How to rasterize in Inkscape

How To Rasterize A Vector Object In Inkscape (And Why You Should)

How To Rasterize A Vector Object In Inkscape (And Why You Should) 1000 587 Nick Saporito

In this tutorial we’ll be going over how you can make rasterized (or pixel-based) copies of vector elements in Inkscape. More importantly though, we’ll be going over why you would want to do such a thing.

To clarify, we won’t be going over how to export/save raster copies (you can check this tutorial if that’s what you’re looking for) but rather how to make a rasterized copy on your canvas that you can immediately work with.

To accomplish this we’ll be using a simple feature built into Inkscape, known as “Make A Bitmap Copy“. Let’s have a look.

How To Rasterize In Inkscape

To rasterize a vector element in Inkscape, select it and go to Edit > Make A Bitmap Copy. This will generate a pixel-based copy of the selection on top of the original.

And it’s literally that simple. Watch the video tutorial below for a demonstration as well as instructions for how to increase the bitmap’s resolution:

Continue on for a step-by-step breakdown.

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Table of Contents

Why Rasterize?

The million dollar question is, if Inkscape is a vector-based editor, why would you want to rasterize a vector element anyway? A good example of why this sort of thing is useful would be a the vector halftone pattern that we made in a previous tutorial:

Finished halftone

Designs that contain lots of individual nodes and elements can slow down the application and worsen performance.

This design consists of hundreds (maybe even thousands) of individual vector circles, and the software has to process the data of every one of those elements individually. This can lead to slowdowns and crashing when working with elaborate designs with lots of elements, making it difficult to continue working with the document.

Generating a raster (pixel-based) copy of everything will free up lots of CPU resources and make the software run more efficiently. Then, you can continue adding to your design without having to endure painful slowdowns and frequent crashes.

Rasterize By Making A Bitmap Copy

To rasterize a vector element in Inkscape, simply select it and navigate to:

Edit > Make A Bitmap Copy

You can also perform this function using the following keyboard shortcuts:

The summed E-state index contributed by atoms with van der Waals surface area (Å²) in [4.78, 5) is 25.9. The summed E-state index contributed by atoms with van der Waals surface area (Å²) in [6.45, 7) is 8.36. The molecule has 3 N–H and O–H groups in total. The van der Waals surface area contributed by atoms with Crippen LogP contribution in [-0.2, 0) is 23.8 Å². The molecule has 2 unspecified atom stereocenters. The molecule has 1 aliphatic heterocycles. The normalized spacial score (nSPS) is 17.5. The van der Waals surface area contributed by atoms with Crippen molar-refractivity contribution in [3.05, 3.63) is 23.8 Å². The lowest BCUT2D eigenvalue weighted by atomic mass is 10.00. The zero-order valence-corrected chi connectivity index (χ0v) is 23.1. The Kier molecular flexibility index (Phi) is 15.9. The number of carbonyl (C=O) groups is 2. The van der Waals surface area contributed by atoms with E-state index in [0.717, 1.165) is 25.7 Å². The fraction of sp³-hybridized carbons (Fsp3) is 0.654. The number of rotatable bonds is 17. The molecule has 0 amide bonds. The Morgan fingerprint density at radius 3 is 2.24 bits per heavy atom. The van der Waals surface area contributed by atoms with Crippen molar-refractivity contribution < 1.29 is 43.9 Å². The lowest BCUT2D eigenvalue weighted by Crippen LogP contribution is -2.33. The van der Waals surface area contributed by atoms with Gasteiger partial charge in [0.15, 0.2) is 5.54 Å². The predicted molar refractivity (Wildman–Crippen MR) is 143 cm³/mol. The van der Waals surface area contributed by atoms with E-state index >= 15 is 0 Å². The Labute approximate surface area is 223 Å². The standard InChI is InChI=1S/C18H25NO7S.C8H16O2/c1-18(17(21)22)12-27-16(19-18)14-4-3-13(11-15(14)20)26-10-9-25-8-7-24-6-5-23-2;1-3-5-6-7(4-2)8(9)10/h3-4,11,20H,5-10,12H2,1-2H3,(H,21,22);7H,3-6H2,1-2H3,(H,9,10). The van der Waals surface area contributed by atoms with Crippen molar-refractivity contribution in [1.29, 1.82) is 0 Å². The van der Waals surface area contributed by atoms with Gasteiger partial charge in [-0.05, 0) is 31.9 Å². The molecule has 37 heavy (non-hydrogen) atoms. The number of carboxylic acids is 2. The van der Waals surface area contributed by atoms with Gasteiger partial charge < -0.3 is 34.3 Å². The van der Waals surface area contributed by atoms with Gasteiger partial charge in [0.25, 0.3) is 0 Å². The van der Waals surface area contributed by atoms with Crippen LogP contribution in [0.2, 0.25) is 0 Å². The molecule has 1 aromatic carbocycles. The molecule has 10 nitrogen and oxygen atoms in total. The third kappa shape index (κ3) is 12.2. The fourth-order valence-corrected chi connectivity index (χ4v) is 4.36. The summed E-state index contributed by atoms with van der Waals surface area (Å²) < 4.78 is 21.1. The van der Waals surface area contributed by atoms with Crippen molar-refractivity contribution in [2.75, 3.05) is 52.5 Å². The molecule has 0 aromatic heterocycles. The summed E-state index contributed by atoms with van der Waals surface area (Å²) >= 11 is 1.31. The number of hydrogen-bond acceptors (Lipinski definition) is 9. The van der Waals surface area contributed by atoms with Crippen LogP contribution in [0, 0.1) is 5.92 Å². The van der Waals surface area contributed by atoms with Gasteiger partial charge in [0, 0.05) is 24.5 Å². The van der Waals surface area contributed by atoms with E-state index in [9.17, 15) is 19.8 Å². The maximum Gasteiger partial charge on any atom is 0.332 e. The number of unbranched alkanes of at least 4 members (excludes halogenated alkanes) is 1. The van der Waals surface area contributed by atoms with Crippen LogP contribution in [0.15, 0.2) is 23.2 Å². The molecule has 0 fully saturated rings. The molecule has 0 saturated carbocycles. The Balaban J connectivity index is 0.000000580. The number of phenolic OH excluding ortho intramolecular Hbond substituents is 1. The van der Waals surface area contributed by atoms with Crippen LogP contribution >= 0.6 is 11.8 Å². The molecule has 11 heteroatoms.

• For Windows and Linux users: Alt + B
  • For Mac users: Option + B

Once applied, Inkscape will generate a pixel-based copy of the selection on to of the original selection. You can zoom into it to confirm that it is indeed rasterized:

Rasterized element

You can zoom in to see the pixelation and confirm that it has indeed been converted to raster (click to enlarge.)

Now you can use the Layers menu to place this raster copy on its own layer, turn off the visibility of the original layer, and performance will be vastly improved (check the video tutorial at the beginning of the post if you need help with that.)

Increase The Resolution Of Rasterized Objects

One problem you may encounter when rasterizing objects in Inkscape is that the resolution (or image quality) of the bitmap copy isn’t up to snuff. This can be improved in the Inkscape Preferences menu. To access it:

  • For Windows and Linux users: Control + Shift + P
  • For Mac users: Command + Shift + P

Within the menu, select the Imported Images option on the left-hand side of the screen:

Raster DPI setting

Change the DPI from 96 to 300 (click to enlarge.)

Look for the input box that reads “Resolution for Create Bitmap Copy” and change the value from 96 to something much higher (I recommend 300 personally.)

Once applied, you can close the menu and the next time you create a rasterized element with this feature the resulting bitmap be of a much higher image quality.

In Conclusion

Although Inkscape is a vector-based application, that doesn’t mean that pixels and bitmaps can’t serve a useful role. Rasterizing vector elements in Inkscape is an excellent way to free up system resources and improve the software’s performance.

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Nick Saporito

Hi, I'm Nick— a Philadelphia-based graphic designer with over 10 years of experience. Each year millions of users learn how to use design software to express their creativity using my tutorials here and on YouTube.

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